WATERLOO ON., Sunday, Dec. 7, 2014 --- Harold Mabern finishes a set, stands up from the piano bench, walks across the stage and starts talking into the mic about John Coltrane.
A legend talking about a legend.
It was another milestone moment in The Jazz Room last Sunday. The 78-year-old Mabern continues performing jazz-blues piano at the very highest level. For this gig Mabern played with Toronto-tenor sax sensation Kirk MacDonald. There was no sheet music and no charts on the stage for three sets of straight-ahead jazz.
Mabern and MacDonald just finished the second set with Moment's Notice by Coltrane. It was featured on the 1957 album Blue Train and since became a jazz standard. Mabern wanted to talk a little about both Coltrane and the song.
"John William Coltrane, let me tell you something folks. I brag about this, I had the pleasure of knowing that man, and playing opposite him night-after-night," Mabern says.
"John William Coltrane was almost like being a saint. If all of us had met John Coltrane there would be no racism, no muggings or whatever, because he was truly a man of peace," Mabern says. "I was already a pretty good person, but he made me even better. God bless John William Coltrane. You should applaud that folks, he was one of a kind."
After the applause fades, Mabern continues with his story about how the song Moment's Notice was named. The great trombone playaer Curtis Fuller was looking at the music for the new piece during a rehearsal just prior to the recording session for Blue Train.
"So Curtis Fuller looked at this and said: 'John, John we can't create this on a moment's notice.' And that's how it was titled. Thank you, true story," Mabern says.
The 1957 recording session that produced Blue Train, which was Coltrane's second studio album, included the young trumpet player Lee Morgan. Years later, Mabern was playing piano in Morgan's band. Mabern was playing the night Morgan was shot and killed - Feb. 19, 1972 - in Slug's Saloon in Alphabet City. Morgan was 33 at the time, and had recently kicked heroin.
Morgan's career was on the rise again. His common-law partner Helen More pulled out pistol at some point that night, and shot Morgan. He bled to death before help arrived.
"I wish I could have been somewhere else," Mabern says in an interview with New City Notes. "To tell you the truth, I don't really like to talk about it. All I know is they were all laughing and talking at one point. The next - hostility, and boom. We heard a shot. That was it."
This happened in between sets Mabern says. A lot of accounts get that wrong, including a post last week in New City Notes.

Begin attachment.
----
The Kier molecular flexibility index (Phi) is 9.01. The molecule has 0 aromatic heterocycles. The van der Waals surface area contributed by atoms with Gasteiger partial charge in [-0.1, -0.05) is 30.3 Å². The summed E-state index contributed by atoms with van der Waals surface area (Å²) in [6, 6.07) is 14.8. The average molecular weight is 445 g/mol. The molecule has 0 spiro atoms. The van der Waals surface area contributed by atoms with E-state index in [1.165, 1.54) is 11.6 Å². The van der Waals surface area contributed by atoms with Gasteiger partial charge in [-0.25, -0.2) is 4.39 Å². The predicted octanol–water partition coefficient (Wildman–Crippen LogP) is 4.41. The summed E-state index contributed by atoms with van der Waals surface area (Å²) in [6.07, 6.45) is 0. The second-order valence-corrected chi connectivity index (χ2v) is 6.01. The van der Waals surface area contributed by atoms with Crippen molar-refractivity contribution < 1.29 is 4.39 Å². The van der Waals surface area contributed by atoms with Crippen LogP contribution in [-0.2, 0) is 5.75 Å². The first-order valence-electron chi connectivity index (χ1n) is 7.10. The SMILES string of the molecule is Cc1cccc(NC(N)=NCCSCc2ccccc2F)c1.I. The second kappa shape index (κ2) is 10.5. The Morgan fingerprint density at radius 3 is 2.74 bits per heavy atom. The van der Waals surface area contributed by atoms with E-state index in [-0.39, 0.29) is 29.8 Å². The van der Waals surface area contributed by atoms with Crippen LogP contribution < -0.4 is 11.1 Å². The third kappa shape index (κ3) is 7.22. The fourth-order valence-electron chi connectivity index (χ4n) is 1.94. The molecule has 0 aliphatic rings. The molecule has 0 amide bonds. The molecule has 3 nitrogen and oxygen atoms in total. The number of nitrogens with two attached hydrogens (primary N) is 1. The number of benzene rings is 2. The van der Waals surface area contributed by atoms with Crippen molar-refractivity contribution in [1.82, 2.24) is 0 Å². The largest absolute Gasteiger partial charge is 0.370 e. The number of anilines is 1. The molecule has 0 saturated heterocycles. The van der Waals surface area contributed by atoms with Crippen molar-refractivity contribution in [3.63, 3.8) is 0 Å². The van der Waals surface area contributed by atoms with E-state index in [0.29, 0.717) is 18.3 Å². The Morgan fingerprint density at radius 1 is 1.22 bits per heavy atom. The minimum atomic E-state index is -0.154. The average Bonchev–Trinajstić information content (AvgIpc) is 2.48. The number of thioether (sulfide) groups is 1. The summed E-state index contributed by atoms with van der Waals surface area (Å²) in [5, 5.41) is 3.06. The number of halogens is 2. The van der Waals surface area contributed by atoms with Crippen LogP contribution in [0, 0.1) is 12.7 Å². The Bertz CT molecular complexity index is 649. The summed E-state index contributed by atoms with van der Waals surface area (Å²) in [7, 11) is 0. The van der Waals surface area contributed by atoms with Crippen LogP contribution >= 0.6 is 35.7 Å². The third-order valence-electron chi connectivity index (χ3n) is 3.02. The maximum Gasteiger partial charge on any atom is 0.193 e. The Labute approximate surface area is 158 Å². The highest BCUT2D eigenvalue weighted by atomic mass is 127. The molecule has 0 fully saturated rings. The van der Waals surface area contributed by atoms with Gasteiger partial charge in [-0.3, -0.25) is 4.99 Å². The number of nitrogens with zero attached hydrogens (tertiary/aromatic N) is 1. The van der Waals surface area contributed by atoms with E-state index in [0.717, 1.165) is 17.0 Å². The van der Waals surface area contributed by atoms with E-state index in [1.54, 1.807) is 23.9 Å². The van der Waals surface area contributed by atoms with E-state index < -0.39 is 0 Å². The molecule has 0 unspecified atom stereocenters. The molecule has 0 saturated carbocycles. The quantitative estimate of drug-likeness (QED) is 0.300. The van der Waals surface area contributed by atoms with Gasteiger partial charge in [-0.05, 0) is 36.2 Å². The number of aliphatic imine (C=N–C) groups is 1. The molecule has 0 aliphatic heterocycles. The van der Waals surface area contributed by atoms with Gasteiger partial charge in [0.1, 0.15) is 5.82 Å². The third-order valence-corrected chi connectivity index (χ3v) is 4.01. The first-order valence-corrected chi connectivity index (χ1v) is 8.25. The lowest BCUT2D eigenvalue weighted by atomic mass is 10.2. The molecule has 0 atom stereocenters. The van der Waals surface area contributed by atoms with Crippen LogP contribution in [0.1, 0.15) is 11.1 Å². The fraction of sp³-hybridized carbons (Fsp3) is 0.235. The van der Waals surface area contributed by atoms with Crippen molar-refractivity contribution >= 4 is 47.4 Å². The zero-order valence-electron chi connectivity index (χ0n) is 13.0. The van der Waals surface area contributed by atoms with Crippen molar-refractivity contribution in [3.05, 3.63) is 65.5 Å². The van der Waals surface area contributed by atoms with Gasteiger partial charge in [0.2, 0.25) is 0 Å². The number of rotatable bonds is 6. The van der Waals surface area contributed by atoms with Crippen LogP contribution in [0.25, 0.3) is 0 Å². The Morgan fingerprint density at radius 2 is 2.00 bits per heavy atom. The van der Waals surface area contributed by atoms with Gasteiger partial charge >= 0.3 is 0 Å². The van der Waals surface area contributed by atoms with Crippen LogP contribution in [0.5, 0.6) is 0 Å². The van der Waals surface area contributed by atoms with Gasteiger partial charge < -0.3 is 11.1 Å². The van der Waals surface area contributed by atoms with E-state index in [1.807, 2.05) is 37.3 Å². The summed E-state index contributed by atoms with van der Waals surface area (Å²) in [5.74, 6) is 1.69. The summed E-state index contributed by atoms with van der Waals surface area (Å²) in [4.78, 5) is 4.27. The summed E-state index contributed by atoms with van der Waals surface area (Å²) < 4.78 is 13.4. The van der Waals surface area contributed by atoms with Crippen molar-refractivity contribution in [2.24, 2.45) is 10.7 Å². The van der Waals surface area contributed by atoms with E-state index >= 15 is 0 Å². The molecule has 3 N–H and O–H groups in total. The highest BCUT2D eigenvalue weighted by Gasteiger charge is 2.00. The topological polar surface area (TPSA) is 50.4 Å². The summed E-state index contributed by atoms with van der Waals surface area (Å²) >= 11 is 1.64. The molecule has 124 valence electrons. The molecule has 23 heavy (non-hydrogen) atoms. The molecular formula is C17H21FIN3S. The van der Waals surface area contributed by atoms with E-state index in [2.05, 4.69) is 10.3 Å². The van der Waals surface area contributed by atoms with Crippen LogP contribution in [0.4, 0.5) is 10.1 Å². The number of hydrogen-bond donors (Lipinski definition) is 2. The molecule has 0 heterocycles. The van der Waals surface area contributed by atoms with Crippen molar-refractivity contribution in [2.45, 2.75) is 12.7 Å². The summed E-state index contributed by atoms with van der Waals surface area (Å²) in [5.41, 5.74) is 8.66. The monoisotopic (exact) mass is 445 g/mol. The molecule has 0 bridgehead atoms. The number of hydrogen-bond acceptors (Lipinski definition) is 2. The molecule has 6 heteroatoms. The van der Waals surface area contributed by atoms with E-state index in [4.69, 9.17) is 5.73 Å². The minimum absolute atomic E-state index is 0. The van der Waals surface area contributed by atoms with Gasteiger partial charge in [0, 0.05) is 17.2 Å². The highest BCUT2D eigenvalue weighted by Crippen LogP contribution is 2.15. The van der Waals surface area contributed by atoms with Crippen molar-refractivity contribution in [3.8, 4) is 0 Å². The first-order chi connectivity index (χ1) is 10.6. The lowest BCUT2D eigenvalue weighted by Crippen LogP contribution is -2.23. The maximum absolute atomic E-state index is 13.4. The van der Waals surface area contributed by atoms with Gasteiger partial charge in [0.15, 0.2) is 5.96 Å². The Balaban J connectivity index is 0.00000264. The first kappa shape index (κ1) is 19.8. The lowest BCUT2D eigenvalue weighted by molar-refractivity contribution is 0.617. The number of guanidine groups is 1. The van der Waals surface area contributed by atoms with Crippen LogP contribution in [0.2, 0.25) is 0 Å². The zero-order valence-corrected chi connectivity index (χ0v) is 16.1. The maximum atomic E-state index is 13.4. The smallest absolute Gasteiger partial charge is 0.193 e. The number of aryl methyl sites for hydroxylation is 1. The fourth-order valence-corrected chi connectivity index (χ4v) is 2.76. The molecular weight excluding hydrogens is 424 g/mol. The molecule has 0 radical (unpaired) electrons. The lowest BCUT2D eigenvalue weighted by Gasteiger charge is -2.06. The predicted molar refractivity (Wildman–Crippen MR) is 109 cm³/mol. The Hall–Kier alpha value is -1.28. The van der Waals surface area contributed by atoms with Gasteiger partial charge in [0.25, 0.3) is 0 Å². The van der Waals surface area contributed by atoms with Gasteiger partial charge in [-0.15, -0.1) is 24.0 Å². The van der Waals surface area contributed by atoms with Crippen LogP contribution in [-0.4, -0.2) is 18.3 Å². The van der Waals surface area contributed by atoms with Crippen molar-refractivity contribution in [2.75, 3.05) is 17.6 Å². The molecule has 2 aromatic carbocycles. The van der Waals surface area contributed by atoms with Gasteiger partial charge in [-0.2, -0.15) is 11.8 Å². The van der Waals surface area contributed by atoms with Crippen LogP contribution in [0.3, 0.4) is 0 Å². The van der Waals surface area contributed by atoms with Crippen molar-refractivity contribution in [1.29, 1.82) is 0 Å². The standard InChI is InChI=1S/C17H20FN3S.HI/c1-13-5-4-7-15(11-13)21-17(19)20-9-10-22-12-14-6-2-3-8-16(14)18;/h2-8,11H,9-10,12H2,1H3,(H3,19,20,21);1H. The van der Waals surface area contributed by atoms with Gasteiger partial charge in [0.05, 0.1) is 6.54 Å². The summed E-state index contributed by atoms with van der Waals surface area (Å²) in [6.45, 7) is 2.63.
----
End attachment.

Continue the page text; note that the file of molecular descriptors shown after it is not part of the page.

"A lot of people got it on the band stand, see that's a lie," Mabern says. "We were on intermission."
"It was a sad way for him to go man. We were getting reading to go to Europe for the first time. He was happy. Happy with his band," Mabern says.
The first set for the MacDonald-Mabern Duo on Sunday: I'll Remember April, Body and Soul, I Have Never Been in Love Before and Alone Together.
Second set: Falling in Love With Love, Bluesette, I've Grown Accustomed to Her Face, Things Aren't What they Used to Be and Moment's Notice.
Third Set: Oleo, Blue Monk, (the third song was a blues, did not catch the name), Bye Bye Black Bird and Green Dolphin Street.
MacDonald and Mabern go way back. Mabern was in town playing a gig at the old Cafe des Copains in Toronto. He also sat in on a regular Saturday CBC Radio broadcast of a jazz show in the Sheraton Centre. Jim Galloway was the tenor sax on that weekly gig, but Galloway couldn't make it that day. MacDonald was called to sub.
"And the band was Terry Clarke (drums), Neil Swainson (bass), Harold Mabern, and I was scared," MacDonald says. "That was a long time ago. I had such a great time."
MacDonald saw Mabern perform whenever he could, sometimes in New York, sometimes in Toronto. This past summer, MacDonald called Mabern and asked the great pianist if he would come to Humber College to teach during the summer workshop that MacDonald leads.
"We spent 10 days together playing music, teaching and all that, and we did a recording at the same time," MacDonald says. "So we are back at it, and renewing old acquaintances."
That new CD was recorded for Addo Records and is called Vista Obscura. It was released in the U.S. on Dec. 9th. It features Neil Swainson on bass, Andre White on drums and Pat LaBarbera, also on tenor sax. It is beautiful and flawless. Having two virtuoso tenor players on the same recording gives the reeds a rich, full sound to balance Mabern's vigorous playing. Last Saturday, MacDonald and Mabern played Gallery 345 in Toronto as a CD release party.
"It's a very beautiful record," Mabern says.
Mabern is more vital and productive than many jazz artists half his years. He played a Christmas show at the Kennedy Centre earlier this week. In April he is on another CD that will be released by Smoke Sessions Records. Smoke is the straight-head New York City club on Broadway near 105th Street.
"I have to compositions on the album," Mabern says. "So if you are in New York City, April 10-11-12, come by Smoke."
When the music was finished last Sunday, and the crowd gone, Mabern was putting on his coat, getting ready for the drive back to Toronto.
"Wonderful club, wonderful piano," Mabern says of The Jazz Room. "You all got quite a thing here."
check out Mabern's website, http://haroldmabern.jazzgiants.net and MacDonald's site at, http://kirkmacdonald.com.